Brutus makes several mistakes, the first and most basic being that he allows himself to be brought into the conspiracy and misled by Cassius into thinking there are more people in support of their actions than there really are. This Cassius does by throwing in fake letters at Brutus's window, signed with various names, in the days leading up to the assassination.
A second and very large mistake is that Brutus agrees to let Marc Antony speak at Caesar's funeral. Cassius has serious misgivings about this and warns Brutus in Act III, scene i, after Antony makes his request, not to agree
"You know not what you do: do not consent
That Antony speak in his funeral:
Know you how much the people may be moved
By that which he will utter?" (Act III, scene i)
However, Brutus does not listen. He is confident that, if he speaks first, there will be no problem, saying:
"By your pardon;
I will myself into the pulpit first,
And show the reason of our Caesar's death:
What Antony shall speak, I will protest
He speaks by leave and by permission,
And that we are contented Caesar shall
Have all true rites and lawful ceremonies.
It shall advantage more than do us wrong." (Act III, scene i)
Clearly, Brutus misjudges the influence Antony will have on the crowd. Along with this bad decision, Brutus makes the decision to leave the scene after he delivers his speech about Caesar at the funeral, allowing Antony to speak to the crowd without interruption or challenge. There, Antony soon inspires them to turn against the conspirators.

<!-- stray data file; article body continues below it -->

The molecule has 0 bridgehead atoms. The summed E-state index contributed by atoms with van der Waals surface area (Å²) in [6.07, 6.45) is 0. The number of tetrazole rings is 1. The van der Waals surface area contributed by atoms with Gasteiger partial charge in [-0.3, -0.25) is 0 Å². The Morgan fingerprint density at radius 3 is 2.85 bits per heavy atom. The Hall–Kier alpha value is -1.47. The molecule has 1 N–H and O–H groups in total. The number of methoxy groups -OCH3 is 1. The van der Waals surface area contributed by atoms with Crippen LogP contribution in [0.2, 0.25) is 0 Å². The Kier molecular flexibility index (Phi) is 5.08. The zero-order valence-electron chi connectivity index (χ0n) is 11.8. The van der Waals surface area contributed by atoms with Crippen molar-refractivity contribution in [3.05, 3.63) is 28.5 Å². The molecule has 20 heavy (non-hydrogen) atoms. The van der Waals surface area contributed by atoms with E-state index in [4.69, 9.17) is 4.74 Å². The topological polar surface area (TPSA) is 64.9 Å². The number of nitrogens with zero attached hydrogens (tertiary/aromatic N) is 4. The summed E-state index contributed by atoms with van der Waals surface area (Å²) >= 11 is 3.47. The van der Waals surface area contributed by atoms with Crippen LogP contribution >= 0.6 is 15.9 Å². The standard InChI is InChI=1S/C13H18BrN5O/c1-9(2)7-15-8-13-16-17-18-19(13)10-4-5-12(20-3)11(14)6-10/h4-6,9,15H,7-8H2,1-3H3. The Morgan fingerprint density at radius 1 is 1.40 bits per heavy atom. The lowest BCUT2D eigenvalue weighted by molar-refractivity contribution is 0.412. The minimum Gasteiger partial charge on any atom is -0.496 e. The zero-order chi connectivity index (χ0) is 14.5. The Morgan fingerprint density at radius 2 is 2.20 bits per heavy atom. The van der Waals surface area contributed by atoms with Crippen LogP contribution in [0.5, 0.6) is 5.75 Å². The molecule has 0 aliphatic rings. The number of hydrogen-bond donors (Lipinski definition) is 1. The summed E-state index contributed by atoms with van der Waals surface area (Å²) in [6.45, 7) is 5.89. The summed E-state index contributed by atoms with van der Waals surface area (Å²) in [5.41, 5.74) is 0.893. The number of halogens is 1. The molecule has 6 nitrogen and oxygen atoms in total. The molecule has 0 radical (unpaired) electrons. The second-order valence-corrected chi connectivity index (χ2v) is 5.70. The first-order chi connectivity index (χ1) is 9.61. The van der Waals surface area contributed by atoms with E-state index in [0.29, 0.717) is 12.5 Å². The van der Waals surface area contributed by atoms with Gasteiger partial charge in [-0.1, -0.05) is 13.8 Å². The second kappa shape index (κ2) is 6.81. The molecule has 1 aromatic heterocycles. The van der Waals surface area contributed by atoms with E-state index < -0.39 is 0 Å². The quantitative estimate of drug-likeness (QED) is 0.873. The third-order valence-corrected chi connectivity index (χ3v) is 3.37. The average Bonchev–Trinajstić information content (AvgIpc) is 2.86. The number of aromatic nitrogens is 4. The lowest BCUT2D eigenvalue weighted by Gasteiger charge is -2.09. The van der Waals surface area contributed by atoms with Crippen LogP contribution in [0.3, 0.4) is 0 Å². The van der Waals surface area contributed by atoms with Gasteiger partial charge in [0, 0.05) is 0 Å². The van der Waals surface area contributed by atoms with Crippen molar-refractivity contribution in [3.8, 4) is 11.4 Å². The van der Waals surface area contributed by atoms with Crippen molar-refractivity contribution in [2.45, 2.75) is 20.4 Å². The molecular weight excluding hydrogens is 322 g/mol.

In a fourth bad decision, when Cassius and Brutus disagree about how they should approach the battle at Philippi, Brutus insists on having his way Cassius believes it is
"Better that the enemy seek us:/ So shall he waste his means, weary his soldiers,/ Doing himself offence; whilst we, lying still,/ Are full of rest, defense, and nimbleness." (Act IV, scene iii)
However, Brutus believes they should march to Philippi:
"Our legions are brimful, our cause is ripe:
The enemy increaseth every day;
We, at the height, are ready to decline.
There is a tide in the affairs of men,
Which, taken at the flood, leads on to fortune;
Omitted, all the voyage of their life
Is bound in shallows and in miseries.
On such a full sea are we now afloat;
And we must take the current when it serves,
Or lose our ventures." (Act IV, scene iii)
They decide to march, giving up the advantage of the hills, and in Philippi they are defeated by Antony and Octavius's armies.